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Support D.C.
(Published November 5, 2001)

As economic times worsen for local businesses and unemployment grows, city officials should heed their own promotional message by making sure they support D.C. businesses to the greatest extent possible when they spend tax dollars for the government’s own equipment and supplies.

Many state and local governments across the country have longstanding policies that encourage or require that they spend tax dollars at home unless no local supplier exists.

While budget-conscious procurement specialists may think they are saving taxpayers money when they shave a few dollars or cents off the unit cost of an item — such as a simple ream of copy paper — by buying it from a large company based elsewhere, their shortsightedness by failing to support locally based businesses with those purchases ultimately costs taxpayers far more.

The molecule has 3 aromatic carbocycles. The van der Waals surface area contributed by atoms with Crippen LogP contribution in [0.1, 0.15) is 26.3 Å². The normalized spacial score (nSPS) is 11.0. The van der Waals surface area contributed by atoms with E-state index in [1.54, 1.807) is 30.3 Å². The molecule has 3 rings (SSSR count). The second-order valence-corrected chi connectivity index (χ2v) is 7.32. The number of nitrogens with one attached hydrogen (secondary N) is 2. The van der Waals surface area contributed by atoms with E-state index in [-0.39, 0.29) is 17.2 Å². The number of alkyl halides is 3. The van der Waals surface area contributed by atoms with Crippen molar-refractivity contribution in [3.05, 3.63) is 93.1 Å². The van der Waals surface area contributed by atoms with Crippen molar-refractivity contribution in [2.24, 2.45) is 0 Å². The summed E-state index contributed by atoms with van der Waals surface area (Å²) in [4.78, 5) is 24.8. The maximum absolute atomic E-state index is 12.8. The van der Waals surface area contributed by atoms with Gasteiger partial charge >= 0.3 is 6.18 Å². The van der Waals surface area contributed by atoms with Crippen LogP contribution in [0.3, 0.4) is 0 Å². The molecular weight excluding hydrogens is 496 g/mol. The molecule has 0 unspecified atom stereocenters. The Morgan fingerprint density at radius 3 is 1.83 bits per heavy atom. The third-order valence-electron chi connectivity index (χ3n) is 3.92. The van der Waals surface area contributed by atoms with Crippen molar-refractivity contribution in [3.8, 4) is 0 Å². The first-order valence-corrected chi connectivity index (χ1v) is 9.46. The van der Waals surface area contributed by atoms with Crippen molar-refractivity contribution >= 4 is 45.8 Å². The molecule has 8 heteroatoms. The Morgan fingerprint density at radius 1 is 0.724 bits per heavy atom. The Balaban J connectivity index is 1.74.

Local businesses need customers’ dollars to survive and thrive and grow. As their sales rise, businesses often need to employ more workers. Increased income means a business pays more in taxes to support the local government. And every new job created by local businesses means one less person standing in a government unemployment line — quite possibly converting a government-aid recipient into a self-sufficient taxpayer.

Sadly, Washington D.C. Convention and Tourism Corp. officials — the folks who get D.C. tax support to promote Washington’s image and lure visitors here — recently displayed the height of hypocrisy by deciding to place the city’s new $2.5-million promotional campaign in the hands of a Baltimore-based advertising agency. Their reasoning is hard to fathom, even considering that the ad agency operates a small D.C. office.

Maybe they misunderstood their own message about supporting D.C. businesses to aid the city’s economic recovery?

Copyright 2001, The Common Denominator